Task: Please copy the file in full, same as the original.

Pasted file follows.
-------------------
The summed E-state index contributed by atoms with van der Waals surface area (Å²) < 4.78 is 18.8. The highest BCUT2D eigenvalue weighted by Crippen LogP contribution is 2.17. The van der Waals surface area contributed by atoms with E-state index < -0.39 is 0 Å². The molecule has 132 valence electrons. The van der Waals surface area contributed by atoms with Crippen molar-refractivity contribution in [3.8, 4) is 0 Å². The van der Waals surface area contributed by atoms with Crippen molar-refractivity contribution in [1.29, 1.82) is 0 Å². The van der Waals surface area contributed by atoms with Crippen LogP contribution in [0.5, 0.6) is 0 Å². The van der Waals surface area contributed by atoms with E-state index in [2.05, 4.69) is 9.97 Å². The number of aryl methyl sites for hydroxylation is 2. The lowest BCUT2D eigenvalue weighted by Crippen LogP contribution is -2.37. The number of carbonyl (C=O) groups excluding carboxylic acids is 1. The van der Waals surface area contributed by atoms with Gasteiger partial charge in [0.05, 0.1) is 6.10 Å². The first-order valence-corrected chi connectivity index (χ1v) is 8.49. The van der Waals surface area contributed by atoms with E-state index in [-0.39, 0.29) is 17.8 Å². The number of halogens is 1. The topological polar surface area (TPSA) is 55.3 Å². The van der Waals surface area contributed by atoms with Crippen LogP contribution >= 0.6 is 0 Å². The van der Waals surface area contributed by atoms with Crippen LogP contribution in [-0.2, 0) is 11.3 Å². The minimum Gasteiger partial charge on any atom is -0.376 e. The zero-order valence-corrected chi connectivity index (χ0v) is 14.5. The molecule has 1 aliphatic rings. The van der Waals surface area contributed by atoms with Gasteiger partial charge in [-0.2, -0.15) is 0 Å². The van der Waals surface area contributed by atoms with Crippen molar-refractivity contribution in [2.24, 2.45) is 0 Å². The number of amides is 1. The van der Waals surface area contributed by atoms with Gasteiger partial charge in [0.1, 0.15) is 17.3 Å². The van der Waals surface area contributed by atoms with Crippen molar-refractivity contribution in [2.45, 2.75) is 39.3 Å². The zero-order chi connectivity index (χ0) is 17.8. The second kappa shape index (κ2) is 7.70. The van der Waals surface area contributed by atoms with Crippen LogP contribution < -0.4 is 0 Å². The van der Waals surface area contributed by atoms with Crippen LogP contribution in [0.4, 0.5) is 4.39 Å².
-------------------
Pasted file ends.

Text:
The summed E-state index contributed by atoms with van der Waals surface area (Å²) < 4.78 is 18.8. The highest BCUT2D eigenvalue weighted by Crippen LogP contribution is 2.17. The van der Waals surface area contributed by atoms with E-state index < -0.39 is 0 Å². The molecule has 132 valence electrons. The van der Waals surface area contributed by atoms with Crippen molar-refractivity contribution in [3.8, 4) is 0 Å². The van der Waals surface area contributed by atoms with Crippen molar-refractivity contribution in [1.29, 1.82) is 0 Å². The van der Waals surface area contributed by atoms with Crippen LogP contribution in [0.5, 0.6) is 0 Å². The van der Waals surface area contributed by atoms with E-state index in [2.05, 4.69) is 9.97 Å². The number of aryl methyl sites for hydroxylation is 2. The lowest BCUT2D eigenvalue weighted by Crippen LogP contribution is -2.37. The number of carbonyl (C=O) groups excluding carboxylic acids is 1. The van der Waals surface area contributed by atoms with Gasteiger partial charge in [0.05, 0.1) is 6.10 Å². The first-order valence-corrected chi connectivity index (χ1v) is 8.49. The van der Waals surface area contributed by atoms with E-state index in [-0.39, 0.29) is 17.8 Å². The number of halogens is 1. The topological polar surface area (TPSA) is 55.3 Å². The van der Waals surface area contributed by atoms with Crippen LogP contribution >= 0.6 is 0 Å². The van der Waals surface area contributed by atoms with Crippen LogP contribution in [-0.2, 0) is 11.3 Å². The minimum Gasteiger partial charge on any atom is -0.376 e. The zero-order valence-corrected chi connectivity index (χ0v) is 14.5. The molecule has 1 aliphatic rings. The van der Waals surface area contributed by atoms with Gasteiger partial charge in [-0.2, -0.15) is 0 Å². The van der Waals surface area contributed by atoms with Crippen molar-refractivity contribution in [2.24, 2.45) is 0 Å². The number of amides is 1. The van der Waals surface area contributed by atoms with Gasteiger partial charge in [0.1, 0.15) is 17.3 Å². The van der Waals surface area contributed by atoms with Crippen molar-refractivity contribution in [2.45, 2.75) is 39.3 Å². The zero-order chi connectivity index (χ0) is 17.8. The second kappa shape index (κ2) is 7.70. The van der Waals surface area contributed by atoms with Crippen LogP contribution < -0.4 is 0 Å². The van der Waals surface area contributed by atoms with Crippen LogP contribution in [0.4, 0.5) is 4.39 Å².